Maintenance. As defined as, all activities performed in an attempt to retain an item in specified condition by providing systematic, time-based inspection and visual checks; any actions that are preventive of incipient failures. All work and actions are planned. Preventive maintenance tasks, such as inspections, lubrication, calibration, and adjustments, will be allocated to this cost classification. The intent of the maintenance improvement program is to increase the efforts in this classification to between 25 and 35 percent of total maintenance costs. In the SAP system, these tasks and activities will be assigned a priority code 6.

Repair. Includes all activities performed to restore an item to a specified condition, or any activities performed to improve equipment and its components so that preventive maintenance can be carried out reliably. All costs associated with repair, corrective maintenance, noncapital improvements, and rebuilds will be allocated to this classification. Examples of tasks include diagnostics, remediation of damage, and follow-up work and documentation. SAP priority codes 2, 3, or 4 will be assigned to these tasks.

Condition Monitoring and Inspections. The activities are defined as all activities involved in the use of modern signal-processing techniques to accurately diagnose the condition of equipment (level of deterioration) during operation. The periodic measurement and trending of process or machine parameters with the aim of predicting failures before they occur. Included in these activities are visual inspection, functional testing, material testing (all NDE/NDT), inspection, and technical condition monitoring. These tasks will be assigned SAP priority code 6.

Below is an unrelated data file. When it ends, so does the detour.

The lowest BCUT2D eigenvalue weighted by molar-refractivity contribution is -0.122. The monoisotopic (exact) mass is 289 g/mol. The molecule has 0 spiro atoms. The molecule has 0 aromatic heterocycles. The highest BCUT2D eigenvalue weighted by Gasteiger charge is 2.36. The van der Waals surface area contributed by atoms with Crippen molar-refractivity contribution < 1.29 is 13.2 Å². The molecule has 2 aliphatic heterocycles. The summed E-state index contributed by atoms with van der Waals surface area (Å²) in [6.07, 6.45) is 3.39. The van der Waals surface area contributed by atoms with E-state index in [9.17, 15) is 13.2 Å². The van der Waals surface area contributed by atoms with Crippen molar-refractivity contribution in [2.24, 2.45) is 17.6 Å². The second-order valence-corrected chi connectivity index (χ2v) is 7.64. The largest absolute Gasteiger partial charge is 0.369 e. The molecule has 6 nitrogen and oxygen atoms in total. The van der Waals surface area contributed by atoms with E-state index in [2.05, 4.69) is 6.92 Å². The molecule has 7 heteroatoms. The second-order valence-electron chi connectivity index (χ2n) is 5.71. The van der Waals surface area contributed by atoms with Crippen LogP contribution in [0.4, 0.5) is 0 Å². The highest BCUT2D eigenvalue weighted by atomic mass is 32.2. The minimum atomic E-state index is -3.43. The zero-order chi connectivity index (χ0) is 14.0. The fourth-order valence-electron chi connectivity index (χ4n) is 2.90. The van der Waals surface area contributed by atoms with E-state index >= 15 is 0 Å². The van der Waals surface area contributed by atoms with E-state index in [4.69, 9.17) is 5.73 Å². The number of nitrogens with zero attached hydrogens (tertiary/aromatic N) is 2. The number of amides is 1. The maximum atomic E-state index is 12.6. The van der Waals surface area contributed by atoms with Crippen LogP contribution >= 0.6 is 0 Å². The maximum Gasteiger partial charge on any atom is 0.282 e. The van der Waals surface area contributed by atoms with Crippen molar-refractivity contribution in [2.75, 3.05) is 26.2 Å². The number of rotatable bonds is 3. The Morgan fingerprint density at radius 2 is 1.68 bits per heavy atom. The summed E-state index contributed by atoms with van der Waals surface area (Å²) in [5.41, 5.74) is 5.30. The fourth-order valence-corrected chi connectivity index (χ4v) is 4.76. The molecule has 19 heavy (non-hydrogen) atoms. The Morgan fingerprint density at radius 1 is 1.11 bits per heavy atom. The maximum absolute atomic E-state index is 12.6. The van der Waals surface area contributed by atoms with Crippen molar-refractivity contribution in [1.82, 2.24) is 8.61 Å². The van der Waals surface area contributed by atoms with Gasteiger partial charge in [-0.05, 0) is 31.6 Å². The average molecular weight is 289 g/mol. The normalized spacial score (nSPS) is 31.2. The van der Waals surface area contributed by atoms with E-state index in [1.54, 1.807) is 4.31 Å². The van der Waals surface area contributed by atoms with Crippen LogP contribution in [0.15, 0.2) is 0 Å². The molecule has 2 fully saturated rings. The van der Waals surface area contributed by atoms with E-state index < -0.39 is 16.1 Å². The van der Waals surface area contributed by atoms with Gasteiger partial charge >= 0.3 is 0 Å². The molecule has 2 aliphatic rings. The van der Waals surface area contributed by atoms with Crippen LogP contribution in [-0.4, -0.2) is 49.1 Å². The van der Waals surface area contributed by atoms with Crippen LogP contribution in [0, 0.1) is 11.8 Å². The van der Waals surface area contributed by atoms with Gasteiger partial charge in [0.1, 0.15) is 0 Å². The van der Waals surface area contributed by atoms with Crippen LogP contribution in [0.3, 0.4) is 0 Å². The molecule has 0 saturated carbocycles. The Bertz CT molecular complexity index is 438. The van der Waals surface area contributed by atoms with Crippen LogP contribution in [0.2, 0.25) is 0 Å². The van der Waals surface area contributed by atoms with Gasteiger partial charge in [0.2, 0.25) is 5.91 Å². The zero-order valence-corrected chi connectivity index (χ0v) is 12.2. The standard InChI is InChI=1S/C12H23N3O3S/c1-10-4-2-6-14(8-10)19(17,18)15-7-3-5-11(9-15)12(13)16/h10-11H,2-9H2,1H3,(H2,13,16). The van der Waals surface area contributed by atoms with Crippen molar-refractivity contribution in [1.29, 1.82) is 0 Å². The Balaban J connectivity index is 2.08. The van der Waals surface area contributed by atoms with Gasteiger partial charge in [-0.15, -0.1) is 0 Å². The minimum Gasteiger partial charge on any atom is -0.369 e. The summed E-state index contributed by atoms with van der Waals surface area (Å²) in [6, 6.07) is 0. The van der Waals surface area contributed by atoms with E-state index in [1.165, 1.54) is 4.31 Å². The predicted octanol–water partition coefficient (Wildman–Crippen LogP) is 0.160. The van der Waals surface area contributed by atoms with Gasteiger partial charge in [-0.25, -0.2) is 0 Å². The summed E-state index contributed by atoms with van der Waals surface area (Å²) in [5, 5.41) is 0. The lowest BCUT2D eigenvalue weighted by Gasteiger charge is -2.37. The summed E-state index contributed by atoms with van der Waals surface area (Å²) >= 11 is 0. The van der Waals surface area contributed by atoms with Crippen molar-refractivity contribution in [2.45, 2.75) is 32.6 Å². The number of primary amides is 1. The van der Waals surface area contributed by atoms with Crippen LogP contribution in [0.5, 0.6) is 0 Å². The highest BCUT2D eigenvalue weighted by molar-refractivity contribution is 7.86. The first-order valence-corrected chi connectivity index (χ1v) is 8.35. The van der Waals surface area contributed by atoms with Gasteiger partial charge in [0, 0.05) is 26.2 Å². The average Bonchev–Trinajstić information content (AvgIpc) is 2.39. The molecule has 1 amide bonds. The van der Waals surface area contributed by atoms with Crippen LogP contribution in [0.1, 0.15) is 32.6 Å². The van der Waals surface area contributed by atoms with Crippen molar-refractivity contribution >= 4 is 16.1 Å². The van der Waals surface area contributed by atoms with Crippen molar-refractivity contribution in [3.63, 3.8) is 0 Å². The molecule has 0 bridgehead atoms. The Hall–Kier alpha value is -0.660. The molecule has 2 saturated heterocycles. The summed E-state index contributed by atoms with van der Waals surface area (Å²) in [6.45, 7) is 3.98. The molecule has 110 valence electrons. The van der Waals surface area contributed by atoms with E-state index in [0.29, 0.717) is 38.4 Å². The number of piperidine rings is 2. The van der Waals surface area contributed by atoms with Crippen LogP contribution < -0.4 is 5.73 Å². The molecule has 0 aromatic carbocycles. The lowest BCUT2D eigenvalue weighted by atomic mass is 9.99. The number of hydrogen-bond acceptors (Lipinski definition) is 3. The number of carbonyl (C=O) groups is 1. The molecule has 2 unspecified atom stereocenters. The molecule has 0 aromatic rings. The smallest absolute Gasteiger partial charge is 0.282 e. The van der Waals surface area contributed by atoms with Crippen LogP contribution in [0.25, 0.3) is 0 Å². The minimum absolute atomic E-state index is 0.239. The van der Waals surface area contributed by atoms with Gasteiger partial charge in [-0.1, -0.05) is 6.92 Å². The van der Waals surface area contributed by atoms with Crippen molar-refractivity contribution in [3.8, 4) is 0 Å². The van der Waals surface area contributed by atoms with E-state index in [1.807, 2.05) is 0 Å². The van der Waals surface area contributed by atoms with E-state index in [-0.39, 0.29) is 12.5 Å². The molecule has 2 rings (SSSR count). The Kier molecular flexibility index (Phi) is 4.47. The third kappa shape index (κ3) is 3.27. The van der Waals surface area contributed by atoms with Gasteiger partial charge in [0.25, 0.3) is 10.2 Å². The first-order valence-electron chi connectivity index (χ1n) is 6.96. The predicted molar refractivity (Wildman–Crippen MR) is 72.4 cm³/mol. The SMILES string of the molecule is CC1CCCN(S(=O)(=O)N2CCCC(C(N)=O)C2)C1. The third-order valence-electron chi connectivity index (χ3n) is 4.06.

Training. This cost center is defined as training provided to the maintenance workforce to enhance effectiveness. Examples of costs that should be allocated to this cost center include proactive maintenance, life-cycle cost, and total cost of ownership.

Turnarounds/Shutdowns. All activities required during a planned and scheduled temporary operating unit shutdown to maintain or restore operating efficiency, inspect equipment for purposes of mechanical or instrument/electrical integrity, and perform tests and inspections. Examples of activities that should be allocated to this cost center include major shutdowns and modifications of industrial systems and upgrading of buildings, steel structures, and pipeline systems. These tasks will be assigned an SAP priority code 5.

Improvements, Modifications, and Technical Innovations. All activities and measures taken to improve/optimize plant performance that are not carried out as a part of a project. This would include improvements relative to efficiency, availability, or safety improvements. Also included are improvement of plant technology, adaptation to current engineering requirements and regulations, and optimization of spare and replacement parts inventory.

Regulatory Compliance. Cost for the initial actions taken to achieve compliance with regulatory, safety, environmental, or quality requirements. For example, OSHA 1910.119, ISO 9000, FDA, Kosher, and others.

Cost Accounts Not Included in Maintenance and Repair. Some maintenance-related cost classifications may be omitted from the key performance indicators (KPIs) used to measure maintenance effectiveness. These omissions include the following:

• Production support. All activities required to support operations. These tasks and activities include connections, recommendations, retrofits, and cleaning work necessitated by operations, as well as opening and closing of equipment for filling, emptying, cleaning, and filter changes required for production.

• New investment. All activities required by in-house personnel to support capital equipment projects. These costs should be allocated to the appropriate project cost center.

• Improve existing assets. All activities required by in-house personnel to support expense projects. As in the case of capital projects, these costs should be allocated to the appropriate project cost center.

• Demonstrations. Follow the Corporate Capitalization Policy.

Special Concerns